Why do bats have such bizarrely long lifespans?
In mammals, there's a relatively simple relationship among metabolism, body mass, and lifespan. For the most part, as the size of the mammal goes up, its metabolism slows down and its longevity increases. There are exceptions, and we are one of them. We're much longer lived than other mammals with a similar body mass. Bears, which tend to weigh quite a bit more than us, rarely live past 30.
But a new paper about longevity includes a remarkable statistic: "Nineteen species of mammals live longer than humans, given their body size, of which 18 are bats." What is it about bats that's so exceptional? A new study takes a careful look at bat aging and finds, at a time when most species are shutting down genes that help keep cells and tissues healthy, bats are cranking them up.
To an extent, bats have an advantage, in that flight selects for minimizing body weight. But even by that standard, some bat species are extraordinarily long-lived. The Irish-French team behind the new study notes that a species called Brandt's bat weighs only about seven grams, yet lives for over 40 years in the wild. There have been some hints as to how they manage this exceptional aging. For example, bats maintain the ends of their chromosomes, preventing cells from slipping into senescence, yet they do this while managing to keep cells from growing out of control and turning cancerous.
To take a systematic look at what's going on, the researchers worked with a related species of bats that can live for over 25 years. The bats were captured, the researchers took blood samples, tagged them, and then released them. Six years later, they repeated the process, getting data for 100 different bats and opening a window into how the bats had changed during aging. They tracked which genes were active at each time point, allowing them to track how the bats' blood cells were changing with age.
Individual bats will see changes in gene activity because they have different histories and encounter different environmental conditions (the bats came from five different colonies). So the researchers looked for differences in gene activity that were present in the majority of the samples at the later date. These were relatively small in number; the scientists estimate that only about nine percent of the total differences in gene activity are associated with aging.
But within that nine percent were some genes that stood out. Most of the age-related difference could be accounted for by 100 genes with the largest changes in activity. And these were enriched in genes involved in processes that keep cells healthy: repairing DNA damage and digesting and recycling damaged components figured prominently. Other genes with increased activity help stop cells from dividing. And the bat maintains its chromosome ends through a pathway that doesn't seem to involve telomerase, the enzyme most frequently associated with that activity.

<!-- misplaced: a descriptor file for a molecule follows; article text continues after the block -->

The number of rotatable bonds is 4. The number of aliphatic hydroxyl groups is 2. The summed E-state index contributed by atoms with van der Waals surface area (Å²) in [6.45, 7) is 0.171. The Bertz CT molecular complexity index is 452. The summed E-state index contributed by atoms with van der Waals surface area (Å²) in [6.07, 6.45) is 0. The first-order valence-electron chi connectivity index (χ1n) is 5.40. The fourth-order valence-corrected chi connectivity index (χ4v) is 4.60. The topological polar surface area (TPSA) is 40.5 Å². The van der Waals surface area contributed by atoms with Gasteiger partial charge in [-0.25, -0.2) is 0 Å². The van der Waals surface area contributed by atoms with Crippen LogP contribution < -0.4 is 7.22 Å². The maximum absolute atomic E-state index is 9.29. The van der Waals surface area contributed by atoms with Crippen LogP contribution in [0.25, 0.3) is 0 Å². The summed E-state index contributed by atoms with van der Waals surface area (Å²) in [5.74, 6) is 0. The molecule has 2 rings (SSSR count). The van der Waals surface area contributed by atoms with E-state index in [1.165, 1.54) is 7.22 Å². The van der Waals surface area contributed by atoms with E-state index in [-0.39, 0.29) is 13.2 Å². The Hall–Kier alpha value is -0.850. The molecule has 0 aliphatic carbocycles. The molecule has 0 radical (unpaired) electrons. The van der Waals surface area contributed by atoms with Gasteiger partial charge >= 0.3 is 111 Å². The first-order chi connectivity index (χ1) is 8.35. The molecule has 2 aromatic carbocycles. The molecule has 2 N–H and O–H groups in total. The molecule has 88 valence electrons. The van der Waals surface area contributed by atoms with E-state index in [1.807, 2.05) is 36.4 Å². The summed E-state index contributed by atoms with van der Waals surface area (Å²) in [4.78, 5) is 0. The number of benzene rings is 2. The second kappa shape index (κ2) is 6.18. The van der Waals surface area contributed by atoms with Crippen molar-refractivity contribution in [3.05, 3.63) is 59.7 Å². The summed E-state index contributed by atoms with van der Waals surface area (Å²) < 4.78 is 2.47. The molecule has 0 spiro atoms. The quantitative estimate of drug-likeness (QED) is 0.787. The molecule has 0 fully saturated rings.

To get a better sense of how unusual bats are, the researchers turned to public databases of similar studies done in mice, wolves, and humans. The four species show a few things in common, such as a declining immune responses and reduced metabolic activity. In contrast to the other three mammals, though, bats don't seem to have an increase in inflammation as they age. They also have a few changes in gene activity that extend the lifespan of experimental organisms. But to some extent, every mammal analyzed here has some unique aspects to how it handles aging, so it's tough to generalized based on four of them.
The other thing the researchers looked at were micro-RNAs, or short sequences of RNA that regulate the activity of other genes. Here, they found that the bats increase the levels of micro-RNAs that shut down cell division, while lowering the levels of those that promote it. This is in keeping with the other evidence that bats manage to limit cancer incidence with age.
The authors argue that their work provides a new perspective on the process of aging, one we can't get with the usual approach of trying to extend the lifespan of experimental animals, which are normally short-lived. But it's important to note that this work is limited in its own way, as it only looks at blood cells, when many important changes associated with aging undoubtedly take place in other tissues.
There's also a related issue that has to do with the strong links between aging, body size, and metabolism. Flight is very metabolically demanding, and flying species seem to have evolved ways of lessening the damage that's otherwise caused by high metabolic activity. (For example, like birds, bats have a relatively compact genome compared to related lineages.) It could be that at least part of their longevity is the product of their adaption to flight.
Still, even with these complications, the study provides further hints of what might be involved in extending lifespan in a way that includes good health. And it reinforces lots of other indications that bats have a pretty amazing lineage.